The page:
Ever hear of any Scottish tennis players? It's no wonder so many Scots want independence

Joyce McMillan ("Remind me who I am again . . . ", 5 July) drowns her problem in a flood of eloquent verbosity. For the problem is hers, not the nationalists', as the following episode shows.

Miles Maclagan, a Scottish tennis player, had three match points against Boris Becker in the first round of the Wimbledon men's singles. He had had to put up with a ceaseless barrage of noise in support of Becker, but during those last three points the spectators were guilty of what a very experienced Herald columnist called "outrageous behaviour", applauding Maclagan's mistakes and "hysterically cheering his opponent". He asked whether they would "still have been cheering Becker in an encounter with [Tim] Henman" and said that he switched the TV off "in a fit of unaccustomed rage at the height of a Wimbledon victory".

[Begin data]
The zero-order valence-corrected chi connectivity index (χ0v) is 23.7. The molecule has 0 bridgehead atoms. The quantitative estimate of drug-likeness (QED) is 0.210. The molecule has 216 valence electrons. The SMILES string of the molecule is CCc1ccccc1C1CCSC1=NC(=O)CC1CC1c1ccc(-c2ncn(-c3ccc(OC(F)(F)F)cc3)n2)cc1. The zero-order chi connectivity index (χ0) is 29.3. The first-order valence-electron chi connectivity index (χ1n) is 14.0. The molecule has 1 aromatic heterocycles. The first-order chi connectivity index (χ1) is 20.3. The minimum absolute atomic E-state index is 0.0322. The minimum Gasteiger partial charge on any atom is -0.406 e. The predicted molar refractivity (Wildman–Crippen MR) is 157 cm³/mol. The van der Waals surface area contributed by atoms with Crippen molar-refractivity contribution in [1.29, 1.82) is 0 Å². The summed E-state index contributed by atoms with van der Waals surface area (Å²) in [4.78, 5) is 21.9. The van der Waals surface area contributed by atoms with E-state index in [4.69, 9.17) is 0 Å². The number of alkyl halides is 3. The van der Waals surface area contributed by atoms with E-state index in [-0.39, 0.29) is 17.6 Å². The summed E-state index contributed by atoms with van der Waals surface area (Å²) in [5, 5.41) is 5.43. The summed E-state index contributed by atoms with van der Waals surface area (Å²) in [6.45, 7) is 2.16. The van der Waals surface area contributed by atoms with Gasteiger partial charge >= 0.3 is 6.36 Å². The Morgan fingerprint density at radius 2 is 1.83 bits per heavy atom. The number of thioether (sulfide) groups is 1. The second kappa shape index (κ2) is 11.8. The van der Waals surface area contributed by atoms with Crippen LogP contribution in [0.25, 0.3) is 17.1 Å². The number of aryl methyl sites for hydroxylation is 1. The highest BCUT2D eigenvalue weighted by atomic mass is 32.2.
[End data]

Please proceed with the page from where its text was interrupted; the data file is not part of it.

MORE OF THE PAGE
The story doesn't stop there. That evening on the TV programme Today at Wimbledon a big white title, "The Brits", flashed up on the screen, and to the usual verbal fanfare we had Henman, Greg Rusedski (Canadian) and various other English players, but no Maclagan! Every person I have spoken to about it was angry.

So come on, Joyce. How can you insist on being "British" when a huge English crowd, representative of the Middle England social and power structure, neither supports nor respects a gutsy Scot, preferring a German player, and when the BBC does not see him as a "Brit"? This is no small matter. No wonder there are now three parties supporting Scottish independence in the Scottish Parliament: the SNP, the Green Party and the Scottish Socialist Party. And they will grow.

Andrew Lockhart Walker

This article first appeared in the 12 July 1999 issue of the New Statesman, Were chimps the first socialists?